(Editor's note: This is part 9 of a 10-part series examining the building blocks of effective L.E.A.D.E.R.S.H.I.P. This time? I = INTEGRITY.)
"Always do right. This will gratify some people and astonish the rest." ---Mark TwainWhat would you do if you found your competitor's customer list in your inbox one morning? Would you keep it? Would you use it? Would you destroy it? Would you return it? A tiny demon with a pitchfork, oversized ears and a red tail will be camped on one shoulder, urging you to keep it and chase down every one of them to make them your customers. Perched on your other shoulder, in a white robe with a golden halo, is your ally, I = INTEGRITY, urging you to ignore the temptation and do the right thing. She's certain you know exactly what she means.
What is Integrity? People often use it as a synonym for honesty, but it's more than that. Honesty may be the chicken stock that brings it all together, but there are also other ingredients to consider. One portion that we've already discussed is R = Reliability, an immutable component because your Integrity is always in the spotlight and must be exercised consistently and without exception. It’s not an optional tool to be used only in convenient situations.
Similar to Reliability, Integrity may be irretrievable after only a single breach ... but you’ll need to consistently demonstrate your Integrity in challenging circumstances ... in ways that may be costly, inconvenient, and even painful … if you want people to know you have it. It may be the most demanding characteristic of a successful leader because there's often a steep price, whether paid in financial, emotional or intellectual capital, to be a person of Integrity in the most demanding of circumstances.
Integrity is part of the ante to get in the game. Without it, nothing else really matters. If people can't trust that you'll always do the right thing ... consistently and reliably ... you have little hope of being a successful leader.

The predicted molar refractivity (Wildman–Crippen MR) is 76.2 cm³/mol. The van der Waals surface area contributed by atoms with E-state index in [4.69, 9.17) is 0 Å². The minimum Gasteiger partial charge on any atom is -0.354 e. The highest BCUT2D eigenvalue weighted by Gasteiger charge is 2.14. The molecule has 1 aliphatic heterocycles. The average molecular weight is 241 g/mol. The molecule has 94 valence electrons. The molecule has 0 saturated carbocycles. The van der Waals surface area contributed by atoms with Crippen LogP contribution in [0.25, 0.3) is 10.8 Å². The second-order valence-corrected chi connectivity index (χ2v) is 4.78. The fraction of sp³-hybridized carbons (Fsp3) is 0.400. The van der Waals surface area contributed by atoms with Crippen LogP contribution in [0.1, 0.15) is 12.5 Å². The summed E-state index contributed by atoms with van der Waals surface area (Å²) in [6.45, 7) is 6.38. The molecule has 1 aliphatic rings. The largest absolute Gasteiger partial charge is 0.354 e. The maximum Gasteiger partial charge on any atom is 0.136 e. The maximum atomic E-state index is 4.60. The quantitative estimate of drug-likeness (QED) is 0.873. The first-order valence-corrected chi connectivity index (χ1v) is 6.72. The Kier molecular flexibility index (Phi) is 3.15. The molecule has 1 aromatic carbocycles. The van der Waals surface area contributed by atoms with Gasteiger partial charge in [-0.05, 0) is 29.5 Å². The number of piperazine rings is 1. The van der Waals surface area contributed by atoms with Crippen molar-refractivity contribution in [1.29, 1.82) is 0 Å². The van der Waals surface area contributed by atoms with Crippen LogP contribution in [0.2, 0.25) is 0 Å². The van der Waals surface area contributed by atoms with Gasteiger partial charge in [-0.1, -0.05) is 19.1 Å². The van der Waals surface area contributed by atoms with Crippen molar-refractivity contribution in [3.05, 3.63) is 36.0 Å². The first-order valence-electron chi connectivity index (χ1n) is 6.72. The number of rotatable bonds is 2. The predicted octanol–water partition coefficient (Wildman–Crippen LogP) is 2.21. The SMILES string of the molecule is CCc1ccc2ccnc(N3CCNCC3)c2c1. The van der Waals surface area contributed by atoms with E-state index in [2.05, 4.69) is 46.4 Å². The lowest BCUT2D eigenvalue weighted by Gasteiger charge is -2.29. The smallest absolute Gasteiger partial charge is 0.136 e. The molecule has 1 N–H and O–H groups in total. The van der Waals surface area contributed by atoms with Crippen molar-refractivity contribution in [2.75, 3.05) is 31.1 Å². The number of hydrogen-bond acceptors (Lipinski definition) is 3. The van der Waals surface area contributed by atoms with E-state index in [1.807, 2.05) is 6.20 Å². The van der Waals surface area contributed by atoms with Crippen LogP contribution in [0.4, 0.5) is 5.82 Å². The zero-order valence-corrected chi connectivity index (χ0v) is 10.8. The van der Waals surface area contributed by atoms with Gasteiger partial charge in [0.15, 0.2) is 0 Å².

Integrity is also an integral part of building trust, and includes doses of both transparency and accountability. Transparency means a level of openness, of allowing people to see you operate in the “spotlight of leadership” and to judge you by your conduct and behavior. Likewise, being accountable for your actions is another measure of your Integrity … owning up to your mistakes, acknowledging your shortcomings and keeping your promises. There’s a strong moral compass embedded in Integrity as well, invoking those principles to strengthen and reinforce your decisions.
Think for a moment about the best boss you ever had or the most effective colleague with whom you've worked. If they're at the top of your list, there’s probably no doubt about their Integrity. You know you can trust them, that they'll act to do the right thing no matter what, and they won't be swayed by emotion, convenience or ego to do the right thing.
Yes, there will sometimes be very dicey questions about the right thing to do. Integrity is far more demanding than simply returning a checkbook you found on the street corner. The recent movie, The Dilemma, posed an interesting challenge in which the character of Vince Vaughn discovered that his best friend’s wife was cheating on him. Should he tell him? Is there a clear standard of Integrity between best friends? Does it require you tell everything? Where do you draw the line?